With the COVID-19 outbreak, the counterfeiting of products and infringement of intellectual property rights has been on an alarming rise at both national as well as international trade level. The COVID-19 pandemic and the lockdown imposed by the governments have caused a severe blow to the global economy, leading to an upward increase in production of counterfeited goods. In such circumstances, it is of paramount importance to ensure protection for (a) consumers, and (b) Intellectual Property Rights of legitimate businesses.
To implement and follow social distancing norms and with the objective of controlling the spread of COVID-19, various products that are necessarily required by masses such as food products, medicines, sanitary products etc are being excessively sold online on E-commerce websites. The consumers are giving more preference to online E-commerce websites over brick and mortar stores for no or minimal physical contact while purchasing goods. This paradigm shift has led to a surge in counterfeiting, taking advantage of the current market dynamics. The gap between demand and supply of useful items (hand soaps, masks, sanitizers etc.) is increasing with time, due to disruption in the supply chain; because of closure of physical stores and excessive reliance on online portals. The perpetrators are filling this gap by introducing counterfeited goods in the market. This act is not only damaging the brand value of business but is also affecting the consumers as they are being deceived into buying spurious goods.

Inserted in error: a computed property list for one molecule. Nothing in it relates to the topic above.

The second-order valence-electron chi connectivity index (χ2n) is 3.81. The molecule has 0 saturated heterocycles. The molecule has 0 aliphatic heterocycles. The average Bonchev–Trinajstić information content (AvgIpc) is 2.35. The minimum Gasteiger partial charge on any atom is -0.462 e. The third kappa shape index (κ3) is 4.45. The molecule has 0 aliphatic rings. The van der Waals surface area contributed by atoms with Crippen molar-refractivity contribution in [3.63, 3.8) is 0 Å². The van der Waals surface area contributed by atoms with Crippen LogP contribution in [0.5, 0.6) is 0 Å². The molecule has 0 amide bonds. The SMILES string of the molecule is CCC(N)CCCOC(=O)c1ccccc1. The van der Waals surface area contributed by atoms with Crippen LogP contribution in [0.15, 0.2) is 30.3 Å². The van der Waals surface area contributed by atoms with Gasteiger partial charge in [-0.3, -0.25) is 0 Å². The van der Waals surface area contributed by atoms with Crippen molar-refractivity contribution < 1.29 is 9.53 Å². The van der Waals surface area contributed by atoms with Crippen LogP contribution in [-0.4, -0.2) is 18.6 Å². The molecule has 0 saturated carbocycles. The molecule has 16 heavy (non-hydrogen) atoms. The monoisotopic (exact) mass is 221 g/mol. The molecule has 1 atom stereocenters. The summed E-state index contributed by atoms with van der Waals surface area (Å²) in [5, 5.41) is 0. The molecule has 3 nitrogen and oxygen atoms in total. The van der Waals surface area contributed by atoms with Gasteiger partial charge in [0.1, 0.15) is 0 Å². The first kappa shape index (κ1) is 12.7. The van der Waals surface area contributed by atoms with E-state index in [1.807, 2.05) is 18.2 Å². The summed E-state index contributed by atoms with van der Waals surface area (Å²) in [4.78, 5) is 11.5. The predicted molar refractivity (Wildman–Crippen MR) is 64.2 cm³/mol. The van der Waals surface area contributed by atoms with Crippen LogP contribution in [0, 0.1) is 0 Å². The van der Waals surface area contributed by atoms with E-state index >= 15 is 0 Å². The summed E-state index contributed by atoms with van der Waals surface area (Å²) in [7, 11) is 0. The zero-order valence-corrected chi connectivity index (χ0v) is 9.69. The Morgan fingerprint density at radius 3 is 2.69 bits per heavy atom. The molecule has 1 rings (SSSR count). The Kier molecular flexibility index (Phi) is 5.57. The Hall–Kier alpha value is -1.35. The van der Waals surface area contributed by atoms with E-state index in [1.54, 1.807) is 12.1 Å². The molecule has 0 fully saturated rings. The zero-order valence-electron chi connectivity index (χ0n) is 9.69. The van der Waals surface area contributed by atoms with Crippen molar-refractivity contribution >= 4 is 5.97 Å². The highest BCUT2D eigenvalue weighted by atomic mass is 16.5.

However, the Judiciary has adopted a stringent approach to protect various brand owners by actively passing orders in legal disputes initiated by them, restraining unscrupulous parties from violating the intellectual property rights of brand owners. In one such case, the Delhi High Court in a case titled Reckitt Benckiser v. Mohit Petrochemicals Pvt. Ltd.1 restrained the defendant from using the mark ‘DEVTOL’ for manufacturing and selling hand sanitizers and infringing the Plaintiff’s Well-Known mark ‘DETTOL’. The court further imposed a cost of Rs. 1,00,000 on the defendant and directed it to be deposited in Juvenile Justice Foundation.
The present case is a classic example of how unscrupulous parties/individuals/ companies have attempted to cash upon the goodwill and reputation of well-known trademarks and businesses during these unfortunate times by cheating consumers and reaping unjust benefits.
It is crystal clear that globally the menace of counterfeiting is an all-time high. The unusual surge in the demand of products such as medical goods and other useful goods including sanitary products has provided an ideal atmosphere to unscrupulous parties to sell counterfeit goods at cheaper prices and reap unjust profits. The immediate need of the hour for owners of intellectual property rights is to take legal action against such counterfeiters. It is equally important for law enforcement agencies and the brand owners to spread awareness amongst the general public regarding the rise in counterfeited goods and ways to determine the authenticity of a product at the time of purchase. It is also imperative for the brand-owners to develop a mechanism for reporting any counterfeit product being sold in the market.
With the lockdown being gradually eased globally as well as nationally in India, the need of the hour is strict implementation of Intellectual Property Right laws. In a country like India, where Intellectual Property Law is still a growing jurisprudence, the general public needs to be made aware of the basics of counterfeiting and identification of original goods. With the pitch of ‘Make in India’ and ‘Atmanirbhar Bharat’ by our Hon’ble Prime Minister, stringent Intellectual Property laws and its effective implementation can take the initiative forward and put India on the global map with made in India goods being exported all over the globe.